New contexts could be linguistic contexts. Memory created and preserved in silence in one language may be recalled into other languages we may have picked up in migration. And so, even though one may have created a memory in a language, at a later date, that memory can migrate into a new language in a different setting as one engages with other people in the languages one learns in migratory destinations. There are always difficulties, therefore, when our memories do not find an anchor in a new language and a new culture of expression when we attempt to recall them into the new language. In her paper ‘Multilingualism and Psychotherapy’, Beverly Coster mentions how a client 'switched languages to quote a painful memory'.

And so, in such circumstances, the arts can come to the rescue as language. Music has been well documented as possessing many communicative universalities. Remarkably I notice that after several years in Glasgow, dancing and singing which used to be a part of my everyday life has become almost completely silenced as an integral part of my everyday habit of expression.

The compassion of music in migration

Many a time, voices and how they are carried in mother tongues become silenced when people are forced to move. But silenced voices can be awakened as singular or as gathered voices from different eras, areas, and languages. Different experiences in concert with each other create new and memorable experiences to be shared with those encountered on migratory journeys and at the various migration destinations. Ha Orchestra is one such a gathering of different voices, sounds – their textures and experiences becoming awake in new contexts of the African diaspora in Europe.

Historical values carried in each musical instrument and the sound they make, alongside the spectacle they create, generate new and hybrid values in the contexts of the present. Music and musicality, therefore, is compassionate in how it anchors, holds and keep memories of experiences alive. From my compositions to how they are received and interpreted and rehearsed into memory by each musician on their instrument, to the combination of expressions synthesized in performance as well as the friendship spaces the orchestra instigates between musicians, new values are created through interaction. Equally, the same compassion is valued, offered and shared with audiences both in live performances and published recorded videos and audios of live performances available online.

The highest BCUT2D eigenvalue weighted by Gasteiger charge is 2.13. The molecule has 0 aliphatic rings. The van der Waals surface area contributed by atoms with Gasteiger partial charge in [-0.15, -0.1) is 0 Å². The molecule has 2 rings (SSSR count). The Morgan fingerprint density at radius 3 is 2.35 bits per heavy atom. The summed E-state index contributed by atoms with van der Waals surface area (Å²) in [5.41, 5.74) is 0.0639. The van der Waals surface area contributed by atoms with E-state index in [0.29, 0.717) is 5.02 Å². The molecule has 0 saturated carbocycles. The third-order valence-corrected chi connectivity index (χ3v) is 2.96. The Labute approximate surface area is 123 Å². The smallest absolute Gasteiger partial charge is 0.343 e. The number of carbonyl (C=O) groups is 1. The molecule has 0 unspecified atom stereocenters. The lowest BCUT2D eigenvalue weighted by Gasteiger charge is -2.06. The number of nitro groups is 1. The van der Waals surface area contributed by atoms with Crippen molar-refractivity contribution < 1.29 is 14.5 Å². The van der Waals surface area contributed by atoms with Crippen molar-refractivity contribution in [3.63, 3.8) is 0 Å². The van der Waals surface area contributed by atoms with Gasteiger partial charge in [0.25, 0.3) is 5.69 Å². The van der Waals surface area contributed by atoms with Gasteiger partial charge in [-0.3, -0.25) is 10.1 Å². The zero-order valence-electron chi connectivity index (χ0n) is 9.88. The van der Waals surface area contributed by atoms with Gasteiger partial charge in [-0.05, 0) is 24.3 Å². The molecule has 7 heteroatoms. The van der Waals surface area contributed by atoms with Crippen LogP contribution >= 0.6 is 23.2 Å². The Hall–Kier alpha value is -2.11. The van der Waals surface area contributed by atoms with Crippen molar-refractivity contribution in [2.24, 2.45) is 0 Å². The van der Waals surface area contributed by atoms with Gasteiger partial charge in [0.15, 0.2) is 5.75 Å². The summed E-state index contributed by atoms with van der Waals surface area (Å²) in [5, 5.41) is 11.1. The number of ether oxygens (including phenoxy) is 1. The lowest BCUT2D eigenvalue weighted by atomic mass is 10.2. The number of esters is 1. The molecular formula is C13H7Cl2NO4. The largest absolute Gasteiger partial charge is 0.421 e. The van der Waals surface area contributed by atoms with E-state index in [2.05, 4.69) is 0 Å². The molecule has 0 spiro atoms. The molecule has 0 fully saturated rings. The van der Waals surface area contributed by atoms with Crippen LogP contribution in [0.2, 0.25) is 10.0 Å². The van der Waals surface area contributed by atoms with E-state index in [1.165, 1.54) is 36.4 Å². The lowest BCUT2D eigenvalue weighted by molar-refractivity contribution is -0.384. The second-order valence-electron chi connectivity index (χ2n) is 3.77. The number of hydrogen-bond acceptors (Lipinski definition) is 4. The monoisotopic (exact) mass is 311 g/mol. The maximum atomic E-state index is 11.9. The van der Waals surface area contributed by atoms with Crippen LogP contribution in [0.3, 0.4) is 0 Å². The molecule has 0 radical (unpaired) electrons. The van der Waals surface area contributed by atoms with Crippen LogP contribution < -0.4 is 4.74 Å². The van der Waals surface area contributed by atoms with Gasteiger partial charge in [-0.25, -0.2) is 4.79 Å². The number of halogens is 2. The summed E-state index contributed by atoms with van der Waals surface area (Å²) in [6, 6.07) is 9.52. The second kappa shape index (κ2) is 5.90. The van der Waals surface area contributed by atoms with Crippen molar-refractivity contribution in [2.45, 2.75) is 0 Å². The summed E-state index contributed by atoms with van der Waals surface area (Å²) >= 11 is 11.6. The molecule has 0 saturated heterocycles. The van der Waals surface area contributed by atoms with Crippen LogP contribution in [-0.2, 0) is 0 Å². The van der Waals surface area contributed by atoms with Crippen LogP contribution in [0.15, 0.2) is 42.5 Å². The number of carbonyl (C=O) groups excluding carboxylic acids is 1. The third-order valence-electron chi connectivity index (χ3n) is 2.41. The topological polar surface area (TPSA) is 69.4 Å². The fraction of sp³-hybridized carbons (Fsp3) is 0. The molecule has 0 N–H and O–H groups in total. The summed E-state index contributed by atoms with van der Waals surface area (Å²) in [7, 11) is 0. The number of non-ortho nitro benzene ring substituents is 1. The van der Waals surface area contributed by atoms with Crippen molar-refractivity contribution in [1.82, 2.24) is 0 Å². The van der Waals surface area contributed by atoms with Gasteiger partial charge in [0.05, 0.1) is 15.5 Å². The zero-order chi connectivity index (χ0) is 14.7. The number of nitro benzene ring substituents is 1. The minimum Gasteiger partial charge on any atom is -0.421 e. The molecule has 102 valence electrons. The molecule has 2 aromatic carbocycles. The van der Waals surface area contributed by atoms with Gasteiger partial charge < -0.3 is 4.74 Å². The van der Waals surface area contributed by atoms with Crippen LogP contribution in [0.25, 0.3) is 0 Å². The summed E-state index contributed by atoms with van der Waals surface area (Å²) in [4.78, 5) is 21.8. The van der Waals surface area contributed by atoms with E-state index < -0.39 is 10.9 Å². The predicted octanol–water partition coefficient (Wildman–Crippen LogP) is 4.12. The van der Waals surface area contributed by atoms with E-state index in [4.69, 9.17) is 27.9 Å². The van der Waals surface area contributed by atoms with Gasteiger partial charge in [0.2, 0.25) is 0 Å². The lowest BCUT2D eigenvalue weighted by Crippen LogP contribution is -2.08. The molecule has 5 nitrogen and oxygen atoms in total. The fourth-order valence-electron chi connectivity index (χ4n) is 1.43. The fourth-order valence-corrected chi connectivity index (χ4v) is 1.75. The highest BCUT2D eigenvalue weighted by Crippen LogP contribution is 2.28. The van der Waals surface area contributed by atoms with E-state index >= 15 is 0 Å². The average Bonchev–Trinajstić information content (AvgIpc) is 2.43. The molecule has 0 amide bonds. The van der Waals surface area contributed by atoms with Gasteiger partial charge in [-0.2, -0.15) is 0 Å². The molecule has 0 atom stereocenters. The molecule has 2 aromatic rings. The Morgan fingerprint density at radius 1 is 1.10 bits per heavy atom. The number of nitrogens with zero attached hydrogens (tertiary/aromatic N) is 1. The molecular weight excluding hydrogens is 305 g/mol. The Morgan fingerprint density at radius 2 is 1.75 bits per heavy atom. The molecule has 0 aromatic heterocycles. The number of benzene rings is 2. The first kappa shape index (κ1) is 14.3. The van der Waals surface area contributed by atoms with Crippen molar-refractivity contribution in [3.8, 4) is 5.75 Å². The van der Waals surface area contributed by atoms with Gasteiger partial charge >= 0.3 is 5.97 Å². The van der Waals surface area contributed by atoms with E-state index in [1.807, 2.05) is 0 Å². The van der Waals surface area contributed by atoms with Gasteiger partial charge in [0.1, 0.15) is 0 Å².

An example of such new value is found in my composition and Ha Orchestra performance of 'Azorli Blewu’ expressing ‘journeying slowly’, which can be heard on the MIDEQ Hub moving animated map:

Do you have memories that have migrated with you from one place to another? From one language to another? Are there any memories you know you keep because they have never found expression in another language? Do you think they could be expressed in music, poetry, dance or painting? How would this relate to how your research in your migration corridors?

Cover photo: Gameli On Kora. Photo by Gameli Tordzro.